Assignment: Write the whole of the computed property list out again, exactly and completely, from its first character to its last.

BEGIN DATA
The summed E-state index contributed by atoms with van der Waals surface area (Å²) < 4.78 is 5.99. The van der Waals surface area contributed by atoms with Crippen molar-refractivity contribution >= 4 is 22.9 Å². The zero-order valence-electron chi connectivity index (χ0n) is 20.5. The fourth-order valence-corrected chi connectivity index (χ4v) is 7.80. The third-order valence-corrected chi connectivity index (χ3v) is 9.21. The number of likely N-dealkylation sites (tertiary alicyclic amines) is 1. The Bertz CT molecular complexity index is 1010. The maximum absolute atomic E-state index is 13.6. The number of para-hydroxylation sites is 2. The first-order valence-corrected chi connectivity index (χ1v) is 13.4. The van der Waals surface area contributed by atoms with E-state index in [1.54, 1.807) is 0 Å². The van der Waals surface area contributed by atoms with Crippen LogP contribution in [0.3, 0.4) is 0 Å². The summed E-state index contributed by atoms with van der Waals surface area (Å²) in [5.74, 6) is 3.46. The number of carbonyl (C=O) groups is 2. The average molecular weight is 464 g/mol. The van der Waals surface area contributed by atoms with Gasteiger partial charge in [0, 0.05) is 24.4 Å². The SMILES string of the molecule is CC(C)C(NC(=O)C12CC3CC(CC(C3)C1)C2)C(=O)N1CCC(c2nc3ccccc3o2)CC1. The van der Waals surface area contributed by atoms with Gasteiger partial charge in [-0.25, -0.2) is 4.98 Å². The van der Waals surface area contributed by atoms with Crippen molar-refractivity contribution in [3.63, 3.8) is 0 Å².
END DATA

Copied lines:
The summed E-state index contributed by atoms with van der Waals surface area (Å²) < 4.78 is 5.99. The van der Waals surface area contributed by atoms with Crippen molar-refractivity contribution >= 4 is 22.9 Å². The zero-order valence-electron chi connectivity index (χ0n) is 20.5. The fourth-order valence-corrected chi connectivity index (χ4v) is 7.80. The third-order valence-corrected chi connectivity index (χ3v) is 9.21. The number of likely N-dealkylation sites (tertiary alicyclic amines) is 1. The Bertz CT molecular complexity index is 1010. The maximum absolute atomic E-state index is 13.6. The number of para-hydroxylation sites is 2. The first-order valence-corrected chi connectivity index (χ1v) is 13.4. The van der Waals surface area contributed by atoms with E-state index in [1.54, 1.807) is 0 Å². The van der Waals surface area contributed by atoms with Crippen LogP contribution in [0.3, 0.4) is 0 Å². The summed E-state index contributed by atoms with van der Waals surface area (Å²) in [5.74, 6) is 3.46. The number of carbonyl (C=O) groups is 2. The average molecular weight is 464 g/mol. The van der Waals surface area contributed by atoms with Gasteiger partial charge in [0, 0.05) is 24.4 Å². The SMILES string of the molecule is CC(C)C(NC(=O)C12CC3CC(CC(C3)C1)C2)C(=O)N1CCC(c2nc3ccccc3o2)CC1. The van der Waals surface area contributed by atoms with Gasteiger partial charge in [-0.25, -0.2) is 4.98 Å². The van der Waals surface area contributed by atoms with Crippen molar-refractivity contribution in [3.63, 3.8) is 0 Å².